I have taken the bike for a short ride and I have to say I am impressed it is certainly twitchier than what I am used to but it’s certainly no slouch and quite light. What is scary though are the brakes or lack of them I can only liken them to drum brakes on a car.

The Vitus frame became “the” frame of the early/mid 1980’s and because it was sold unbranded it was ridden by pro teams under different brand or just team names.  Sem-France Loire, Peugeot-Esso branded as a Peugeot PX-10DU. It was even re-branded by Vilier Triestina and used by the Supermercati Brianzoli-Wilier team in 1984.

Sean Kelly, Stephen Roche, Australian Phil Anderson and many others rode the Vitus 979 to many victories in the early and mid 1980’s.


My bike’s Components

Not surprisingly, the bike I bought is mostly fitted with French componentry.  Albeit later versions from mid 80’s onwards would probably have had Shimano components. The likes of Sean Kelly and Stephen Roach bikes had the rare Tout Mavic groupset.

The brake levers and seat post are Campagnolo. The brake levers being pantographed “Eddy Merckx” which are apparently somewhat rare and can command a price not far off what I paid the whole bike.


The wheels are Mavic G40’s and Mavic hubs. Research suggests that the Mavic G40’s where one of the first anodised wheel rims which meant that they required far less rigorous cleaning than the silver steel rims and stayed clean.

The groupset is also interesting. In the 70’s the French cycle components were dominant throughout the world. However, Simplex, Huret, Stronglight, Mafac, CLB and others joined forces to be known as Spidel in the late 1970’s early 80’s in an attempt to combat Shimano’s march on the component industry.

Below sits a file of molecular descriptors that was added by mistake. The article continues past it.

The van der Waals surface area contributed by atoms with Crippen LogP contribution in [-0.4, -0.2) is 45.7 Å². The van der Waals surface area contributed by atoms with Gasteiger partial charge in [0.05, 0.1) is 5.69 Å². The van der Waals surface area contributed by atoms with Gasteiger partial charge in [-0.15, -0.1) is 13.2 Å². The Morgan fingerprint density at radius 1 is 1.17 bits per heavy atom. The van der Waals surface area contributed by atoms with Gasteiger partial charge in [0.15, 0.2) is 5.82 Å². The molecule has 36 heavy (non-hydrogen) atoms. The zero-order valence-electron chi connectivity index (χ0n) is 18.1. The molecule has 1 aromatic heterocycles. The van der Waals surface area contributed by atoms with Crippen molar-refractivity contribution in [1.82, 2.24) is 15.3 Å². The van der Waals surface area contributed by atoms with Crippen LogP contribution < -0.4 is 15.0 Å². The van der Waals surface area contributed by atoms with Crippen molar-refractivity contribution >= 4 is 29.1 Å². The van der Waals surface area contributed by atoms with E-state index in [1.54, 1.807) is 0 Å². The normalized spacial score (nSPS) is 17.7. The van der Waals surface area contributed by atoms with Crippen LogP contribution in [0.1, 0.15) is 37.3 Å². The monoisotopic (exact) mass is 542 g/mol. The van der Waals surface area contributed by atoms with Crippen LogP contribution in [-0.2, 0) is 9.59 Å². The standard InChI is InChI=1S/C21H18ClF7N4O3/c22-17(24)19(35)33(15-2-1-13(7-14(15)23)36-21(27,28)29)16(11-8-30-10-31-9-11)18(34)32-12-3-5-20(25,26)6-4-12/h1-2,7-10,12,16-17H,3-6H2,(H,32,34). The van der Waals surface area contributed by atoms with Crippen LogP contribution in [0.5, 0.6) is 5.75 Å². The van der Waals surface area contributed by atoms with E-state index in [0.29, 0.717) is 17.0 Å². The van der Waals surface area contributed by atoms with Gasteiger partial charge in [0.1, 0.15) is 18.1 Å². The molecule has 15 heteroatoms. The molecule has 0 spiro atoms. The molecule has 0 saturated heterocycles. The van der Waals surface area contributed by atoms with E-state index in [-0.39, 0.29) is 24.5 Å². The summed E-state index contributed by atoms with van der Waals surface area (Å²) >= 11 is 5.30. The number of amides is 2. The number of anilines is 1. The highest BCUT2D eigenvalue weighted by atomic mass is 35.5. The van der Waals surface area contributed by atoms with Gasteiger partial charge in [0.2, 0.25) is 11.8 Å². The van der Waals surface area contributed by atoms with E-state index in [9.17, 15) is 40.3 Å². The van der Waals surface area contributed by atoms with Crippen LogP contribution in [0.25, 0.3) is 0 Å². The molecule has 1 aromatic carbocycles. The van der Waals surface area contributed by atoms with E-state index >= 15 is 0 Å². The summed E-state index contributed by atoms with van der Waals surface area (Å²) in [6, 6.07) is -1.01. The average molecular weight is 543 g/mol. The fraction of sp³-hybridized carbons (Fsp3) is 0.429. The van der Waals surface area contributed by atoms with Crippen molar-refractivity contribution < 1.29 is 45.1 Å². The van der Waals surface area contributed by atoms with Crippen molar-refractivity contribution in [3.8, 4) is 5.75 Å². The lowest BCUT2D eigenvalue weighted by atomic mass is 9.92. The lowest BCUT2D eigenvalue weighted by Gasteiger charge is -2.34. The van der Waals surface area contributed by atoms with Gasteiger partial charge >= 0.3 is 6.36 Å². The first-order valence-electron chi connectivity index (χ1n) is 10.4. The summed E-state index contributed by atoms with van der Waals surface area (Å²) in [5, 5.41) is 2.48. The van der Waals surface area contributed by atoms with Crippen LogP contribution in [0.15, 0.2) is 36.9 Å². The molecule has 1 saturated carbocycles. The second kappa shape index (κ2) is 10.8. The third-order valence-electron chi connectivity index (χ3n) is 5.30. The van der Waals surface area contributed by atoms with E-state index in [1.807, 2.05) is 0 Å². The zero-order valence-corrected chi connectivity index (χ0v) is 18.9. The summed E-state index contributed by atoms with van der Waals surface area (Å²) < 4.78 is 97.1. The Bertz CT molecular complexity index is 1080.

The front mechanism is a Spidel branded Simplex triple and the rear mech is a Simplex 550.

The gear levers are Simplex “Retrofriction” which were the chosen shifters in the day. Used by most of the peloton over any other brand including the Campagnolo offerings. I have learned that these are very sought after by those restoring 1980’s racing bikes with downtube shifters.The crankset is Stronglight triple and brakes are Spidel (Simplex).

This is a pedigree bike with many top end components and a classic frame of the era.

This bike will be my winter project I want to bring it up to concourse condition and replace any components that are not of the era, like the saddle and tyres and also replace the inner and outer cabling for the brakes and gears.  It will then be hung up taking pride of place on the wall of the dining room.

Did you or anyone you know have one of these bikes or did you drool over the adverts for them in the cycling magazines.

Do you remember downtube shifters before the indexing systems that we have today?

If anyone has any experience of restoring a bike of this age what would you suggest use to clean the chainset/groupset? And what if anything can you use on the aluminium spokes and frame to stop it oxidising after polishing. Drop me a message below.